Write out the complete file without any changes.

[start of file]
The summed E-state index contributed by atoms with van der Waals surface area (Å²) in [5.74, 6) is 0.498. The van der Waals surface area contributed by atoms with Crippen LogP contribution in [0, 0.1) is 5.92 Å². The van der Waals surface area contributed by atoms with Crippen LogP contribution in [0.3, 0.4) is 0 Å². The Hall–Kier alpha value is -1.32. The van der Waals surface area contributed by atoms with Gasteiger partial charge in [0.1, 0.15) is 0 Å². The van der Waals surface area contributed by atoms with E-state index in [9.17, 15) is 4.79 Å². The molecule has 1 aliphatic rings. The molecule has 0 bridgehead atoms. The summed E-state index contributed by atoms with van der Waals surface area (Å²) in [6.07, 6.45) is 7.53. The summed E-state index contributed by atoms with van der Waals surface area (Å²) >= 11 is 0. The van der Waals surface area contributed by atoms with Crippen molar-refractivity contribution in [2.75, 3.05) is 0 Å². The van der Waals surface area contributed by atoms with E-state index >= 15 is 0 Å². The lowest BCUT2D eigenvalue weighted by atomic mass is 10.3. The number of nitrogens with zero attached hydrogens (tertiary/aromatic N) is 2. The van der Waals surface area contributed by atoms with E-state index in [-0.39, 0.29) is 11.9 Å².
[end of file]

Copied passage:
The summed E-state index contributed by atoms with van der Waals surface area (Å²) in [5.74, 6) is 0.498. The van der Waals surface area contributed by atoms with Crippen LogP contribution in [0, 0.1) is 5.92 Å². The van der Waals surface area contributed by atoms with Crippen LogP contribution in [0.3, 0.4) is 0 Å². The Hall–Kier alpha value is -1.32. The van der Waals surface area contributed by atoms with Gasteiger partial charge in [0.1, 0.15) is 0 Å². The van der Waals surface area contributed by atoms with E-state index in [9.17, 15) is 4.79 Å². The molecule has 1 aliphatic rings. The molecule has 0 bridgehead atoms. The summed E-state index contributed by atoms with van der Waals surface area (Å²) in [6.07, 6.45) is 7.53. The summed E-state index contributed by atoms with van der Waals surface area (Å²) >= 11 is 0. The van der Waals surface area contributed by atoms with Crippen molar-refractivity contribution in [2.75, 3.05) is 0 Å². The van der Waals surface area contributed by atoms with E-state index >= 15 is 0 Å². The lowest BCUT2D eigenvalue weighted by atomic mass is 10.3. The number of nitrogens with zero attached hydrogens (tertiary/aromatic N) is 2. The van der Waals surface area contributed by atoms with E-state index in [-0.39, 0.29) is 11.9 Å².